Page:The Outline of History Vol 1.djvu/107

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mollusca, and seaweed. He would have many of the larger birds and smaller mammals, which he could easily secure by throwing stones and sticks, or by setting simple snares. He would have the snake, the slow-worm, and the crayfish. He would have various grubs and insects, the large larvæ of beetles and various caterpillars. The taste for caterpillars still survives in China, where they are sold in dried bundles in the markets. A chief and highly nourishing object of food would doubtlessly be bones smashed up into a stiff and gritty paste.

"A fact of great importance is this—primeval man would not be particular about having his flesh food over-fresh. He would constantly find it in a dead state, and, if semi-putrid, he would relish it none the less—the taste for high or half-putrid game still survives. If driven by hunger and hard pressed, he would perhaps sometimes eat his weaker companions or unhealthy children who happened to be feeble or unsightly or burthensome. The larger animals in a weak and dying state would no doubt be much sought for; when these were not forthcoming, dead and half-rotten examples would be made to suffice. An unpleasant odour would not be objected to; it is not objected to now in many continental hotels.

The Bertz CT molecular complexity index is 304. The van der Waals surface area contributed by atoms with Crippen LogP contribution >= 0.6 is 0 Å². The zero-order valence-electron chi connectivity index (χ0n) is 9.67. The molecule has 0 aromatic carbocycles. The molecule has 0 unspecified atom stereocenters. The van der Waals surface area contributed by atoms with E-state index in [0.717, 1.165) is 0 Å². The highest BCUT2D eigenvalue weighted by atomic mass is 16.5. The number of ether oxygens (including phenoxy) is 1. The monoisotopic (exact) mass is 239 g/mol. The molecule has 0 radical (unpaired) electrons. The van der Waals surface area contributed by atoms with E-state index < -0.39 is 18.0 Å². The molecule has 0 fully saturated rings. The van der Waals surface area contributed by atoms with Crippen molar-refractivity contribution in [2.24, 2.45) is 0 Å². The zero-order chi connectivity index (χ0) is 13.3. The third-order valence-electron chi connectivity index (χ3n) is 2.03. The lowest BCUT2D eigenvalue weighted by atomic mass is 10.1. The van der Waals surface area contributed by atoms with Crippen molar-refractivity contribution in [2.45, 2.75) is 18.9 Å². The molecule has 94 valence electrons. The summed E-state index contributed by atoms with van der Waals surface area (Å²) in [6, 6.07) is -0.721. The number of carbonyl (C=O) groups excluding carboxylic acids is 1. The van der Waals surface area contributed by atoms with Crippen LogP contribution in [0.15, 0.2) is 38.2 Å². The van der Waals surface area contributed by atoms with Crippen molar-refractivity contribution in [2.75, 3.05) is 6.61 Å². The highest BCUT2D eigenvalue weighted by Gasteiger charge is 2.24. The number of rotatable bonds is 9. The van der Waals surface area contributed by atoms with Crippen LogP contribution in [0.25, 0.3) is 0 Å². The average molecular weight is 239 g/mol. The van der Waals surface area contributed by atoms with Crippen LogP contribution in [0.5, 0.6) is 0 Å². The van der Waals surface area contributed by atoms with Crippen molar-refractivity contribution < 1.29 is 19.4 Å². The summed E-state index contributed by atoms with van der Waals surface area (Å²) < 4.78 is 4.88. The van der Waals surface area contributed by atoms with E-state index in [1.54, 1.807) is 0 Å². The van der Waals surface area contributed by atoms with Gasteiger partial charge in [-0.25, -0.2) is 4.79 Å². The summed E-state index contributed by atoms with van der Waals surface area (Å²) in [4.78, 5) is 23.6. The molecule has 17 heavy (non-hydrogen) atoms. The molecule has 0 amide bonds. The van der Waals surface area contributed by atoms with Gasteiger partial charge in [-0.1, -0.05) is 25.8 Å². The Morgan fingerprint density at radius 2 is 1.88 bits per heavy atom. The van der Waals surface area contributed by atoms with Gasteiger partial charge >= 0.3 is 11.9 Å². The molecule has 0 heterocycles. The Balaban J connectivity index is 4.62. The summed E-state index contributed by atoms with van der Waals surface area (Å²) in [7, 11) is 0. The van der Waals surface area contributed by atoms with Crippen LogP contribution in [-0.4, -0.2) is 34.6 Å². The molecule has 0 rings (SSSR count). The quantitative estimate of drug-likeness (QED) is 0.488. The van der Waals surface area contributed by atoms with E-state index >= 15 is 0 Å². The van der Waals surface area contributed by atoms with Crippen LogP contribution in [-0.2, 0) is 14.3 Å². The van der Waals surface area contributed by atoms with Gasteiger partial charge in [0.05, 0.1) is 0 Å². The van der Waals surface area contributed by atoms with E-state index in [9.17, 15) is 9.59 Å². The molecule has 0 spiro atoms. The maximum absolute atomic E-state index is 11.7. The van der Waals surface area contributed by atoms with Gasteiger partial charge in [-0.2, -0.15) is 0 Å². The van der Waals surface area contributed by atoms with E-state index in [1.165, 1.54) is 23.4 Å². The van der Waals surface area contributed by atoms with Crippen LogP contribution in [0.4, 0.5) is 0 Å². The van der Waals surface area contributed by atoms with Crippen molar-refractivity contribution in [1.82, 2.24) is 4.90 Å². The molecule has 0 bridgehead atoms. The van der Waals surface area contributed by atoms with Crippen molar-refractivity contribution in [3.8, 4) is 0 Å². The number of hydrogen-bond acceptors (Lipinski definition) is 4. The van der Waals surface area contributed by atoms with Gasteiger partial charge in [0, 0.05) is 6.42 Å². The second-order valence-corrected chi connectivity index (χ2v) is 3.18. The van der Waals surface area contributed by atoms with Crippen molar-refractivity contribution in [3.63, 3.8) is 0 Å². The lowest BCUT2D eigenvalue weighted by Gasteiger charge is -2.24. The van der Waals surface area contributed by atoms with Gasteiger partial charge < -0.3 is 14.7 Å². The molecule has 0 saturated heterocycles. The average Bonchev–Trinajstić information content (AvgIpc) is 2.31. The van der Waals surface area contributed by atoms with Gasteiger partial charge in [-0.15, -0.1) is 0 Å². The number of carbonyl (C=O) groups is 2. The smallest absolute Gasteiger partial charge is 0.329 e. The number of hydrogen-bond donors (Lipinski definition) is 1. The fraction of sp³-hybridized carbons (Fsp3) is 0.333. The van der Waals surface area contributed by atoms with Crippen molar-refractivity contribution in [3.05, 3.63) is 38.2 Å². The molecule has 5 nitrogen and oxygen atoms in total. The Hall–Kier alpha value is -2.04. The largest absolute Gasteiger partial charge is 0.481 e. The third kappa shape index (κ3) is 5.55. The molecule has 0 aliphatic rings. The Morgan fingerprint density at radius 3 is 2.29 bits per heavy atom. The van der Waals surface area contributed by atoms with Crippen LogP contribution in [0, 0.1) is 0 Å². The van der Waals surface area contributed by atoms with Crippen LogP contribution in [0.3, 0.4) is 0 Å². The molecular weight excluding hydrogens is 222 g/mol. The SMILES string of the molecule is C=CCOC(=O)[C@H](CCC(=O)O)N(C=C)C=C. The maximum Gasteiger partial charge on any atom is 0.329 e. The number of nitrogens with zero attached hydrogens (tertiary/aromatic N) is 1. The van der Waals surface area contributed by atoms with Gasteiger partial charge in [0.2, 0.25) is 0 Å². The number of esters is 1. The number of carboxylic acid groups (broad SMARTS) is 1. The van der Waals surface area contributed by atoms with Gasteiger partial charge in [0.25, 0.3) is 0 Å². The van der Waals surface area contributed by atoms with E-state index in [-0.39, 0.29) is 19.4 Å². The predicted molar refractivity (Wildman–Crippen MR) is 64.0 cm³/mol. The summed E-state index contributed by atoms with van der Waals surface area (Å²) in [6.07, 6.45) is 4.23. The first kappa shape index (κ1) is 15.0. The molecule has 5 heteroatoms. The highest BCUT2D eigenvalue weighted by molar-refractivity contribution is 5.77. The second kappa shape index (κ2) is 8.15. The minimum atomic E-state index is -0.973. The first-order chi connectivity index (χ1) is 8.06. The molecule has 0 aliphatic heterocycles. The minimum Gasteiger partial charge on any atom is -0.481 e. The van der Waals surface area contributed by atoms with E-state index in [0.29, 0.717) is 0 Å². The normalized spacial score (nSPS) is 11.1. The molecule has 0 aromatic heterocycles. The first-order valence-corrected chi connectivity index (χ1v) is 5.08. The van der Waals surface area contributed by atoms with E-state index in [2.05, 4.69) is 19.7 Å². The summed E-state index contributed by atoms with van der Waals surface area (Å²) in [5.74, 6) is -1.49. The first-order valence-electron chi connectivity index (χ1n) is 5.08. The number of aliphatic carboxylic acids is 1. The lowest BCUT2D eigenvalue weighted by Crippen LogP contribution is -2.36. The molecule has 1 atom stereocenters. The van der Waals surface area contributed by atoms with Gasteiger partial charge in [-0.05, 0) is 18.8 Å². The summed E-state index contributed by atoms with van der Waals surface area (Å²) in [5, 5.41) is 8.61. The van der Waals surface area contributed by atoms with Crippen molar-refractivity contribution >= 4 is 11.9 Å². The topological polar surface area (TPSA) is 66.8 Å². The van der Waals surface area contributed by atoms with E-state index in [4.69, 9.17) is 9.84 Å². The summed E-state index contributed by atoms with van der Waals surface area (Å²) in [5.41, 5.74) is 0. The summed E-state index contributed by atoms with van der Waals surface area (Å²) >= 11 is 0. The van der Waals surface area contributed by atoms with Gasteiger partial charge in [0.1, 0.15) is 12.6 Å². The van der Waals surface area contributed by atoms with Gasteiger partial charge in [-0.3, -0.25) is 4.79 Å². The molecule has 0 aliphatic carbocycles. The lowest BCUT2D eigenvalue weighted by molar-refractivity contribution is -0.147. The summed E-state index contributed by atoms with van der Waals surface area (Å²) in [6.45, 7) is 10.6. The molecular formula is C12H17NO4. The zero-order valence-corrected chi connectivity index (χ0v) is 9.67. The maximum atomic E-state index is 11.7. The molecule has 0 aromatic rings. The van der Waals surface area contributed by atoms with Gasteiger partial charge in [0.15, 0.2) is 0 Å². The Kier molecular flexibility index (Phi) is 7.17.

"The savages sat huddled close together round their fire, with fruits, bones, and half-putrid flesh. We can imagine the old man and his women twitching the skin of their shoulders, brows, and muzzles as they were annoyed or bitten by flies or other insects. We can imagine the large human nostrils, indicative of keen scent, giving rapidly repeated sniffs at the foul meat before it was consumed; the bad odour of the meat, and the various other disgusting odours belonging to a haunt of savages, being not in the least disapproved.

"Man at that time was not a degraded animal, for he had never been higher; he was therefore an exalted animal, and, low as we esteem him now, he yet represented the highest stage of development of the animal kingdom of his time."

That is at least an acceptable sketch of a Neanderthal squatting-place. But before extinction overtook them, even the Neanderthalers learnt much and went far.

Whatever the older Palæolithic men did with their dead, there